Comcast has reached a settlement with the Federal Communications Commission under which it will pay the U.S. government $800,000 and offer a broadband Internet access option to customers who don't subscribe to the cable company's video cable services.
The Federal Communications Commission resolved its investigation of Comcast's compliance with certain broadband-related merger conditions imposed by FCC's order approving the Comcast-NBCU transaction.
The U.S. cable TV company bought a controlling interest in NBCUniversal after the FCC and the Justice Department approved the deal with conditions following a yearlong review.
FCC required Comcast to offer "a reasonably priced broadband option to consumers who do not receive their cable service from the company." In addition, Comcast will pay an $800,000 voluntary contribution to the U.S. Treasury as part of the settlement.
The FCC also required Comcast to continue to offer standalone broadband Internet access services at reasonable prices and with sufficient bandwidth to its customers who do not subscribe to Comcast's video cable services. Specifically, the commission required Comcast to offer standalone broadband services on terms equivalent to packages that bundle broadband and video cable service. Comcast was ordered to offer a broadband service with a download speed of at least 6 mbps at a price no greater than $49.95 for three years. The Commission also prohibited Comcast from raising prices on the required broadband service for two years. Finally, Comcast had to "visibly offer and actively market" standalone broadband Internet access service to highlight the availability of this special service and other standalone broadband services.
Under the terms of the aggreement, Comcast must continue to offer its "Performance Starter" service until at least February 21, 2015. In addition, the agreement imposes a detailed compliance plan requiring Comcast to undertake numerous actions, including the following training its customer service representatives and retail sales personnel to reinforce their awareness and familiarity with the Performance Starter service; ensuring that new and existing Comcast customers have equal access to a web page devoted exclusively to describing and permitting online purchase of all retail standalone broadband Internet service options; listing the Performance Starter service tier on product lists issued to Comcast customers; conducting a major advertising promotion of Comcast's standalone retail broadband Internet access service offerings in 2013; and continuing to offer the Performance Starter service at its owned and operated retail locations and offering its third-party retail agents and independent dealers the opportunity to sell the Performance Starter broadband service.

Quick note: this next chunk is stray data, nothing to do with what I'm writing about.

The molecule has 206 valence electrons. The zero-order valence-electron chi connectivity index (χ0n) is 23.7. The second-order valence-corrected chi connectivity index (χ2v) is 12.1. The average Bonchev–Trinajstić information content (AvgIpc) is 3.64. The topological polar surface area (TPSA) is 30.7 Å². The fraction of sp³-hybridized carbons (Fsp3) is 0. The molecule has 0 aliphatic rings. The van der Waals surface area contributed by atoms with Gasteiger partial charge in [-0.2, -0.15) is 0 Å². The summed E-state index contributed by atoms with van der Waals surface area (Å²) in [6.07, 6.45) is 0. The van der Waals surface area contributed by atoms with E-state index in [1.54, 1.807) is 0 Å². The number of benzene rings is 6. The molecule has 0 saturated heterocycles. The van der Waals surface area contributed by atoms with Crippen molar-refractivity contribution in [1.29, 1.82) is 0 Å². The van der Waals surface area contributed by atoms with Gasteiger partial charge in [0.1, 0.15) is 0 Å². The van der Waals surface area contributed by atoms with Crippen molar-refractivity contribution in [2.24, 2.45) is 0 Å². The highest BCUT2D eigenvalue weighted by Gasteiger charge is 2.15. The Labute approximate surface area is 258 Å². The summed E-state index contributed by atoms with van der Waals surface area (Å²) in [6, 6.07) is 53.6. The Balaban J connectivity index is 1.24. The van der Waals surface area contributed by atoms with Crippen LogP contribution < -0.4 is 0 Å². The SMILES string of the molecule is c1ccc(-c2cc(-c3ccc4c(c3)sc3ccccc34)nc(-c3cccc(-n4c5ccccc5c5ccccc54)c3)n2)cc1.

FCC Chairman Julius Genachowski said the settlement will benefit consumers, foster competition among online video and satellite providers, and ensure that stand-alone broadband is available in Comcast's service areas.
Comcast spokeswoman Sena Fitzmaurice said that the company has incorporated the commitments and conditions placed upon it in connection with the NBCUniversal acquisition, including the commitment to offer stand-alone broadband Internet.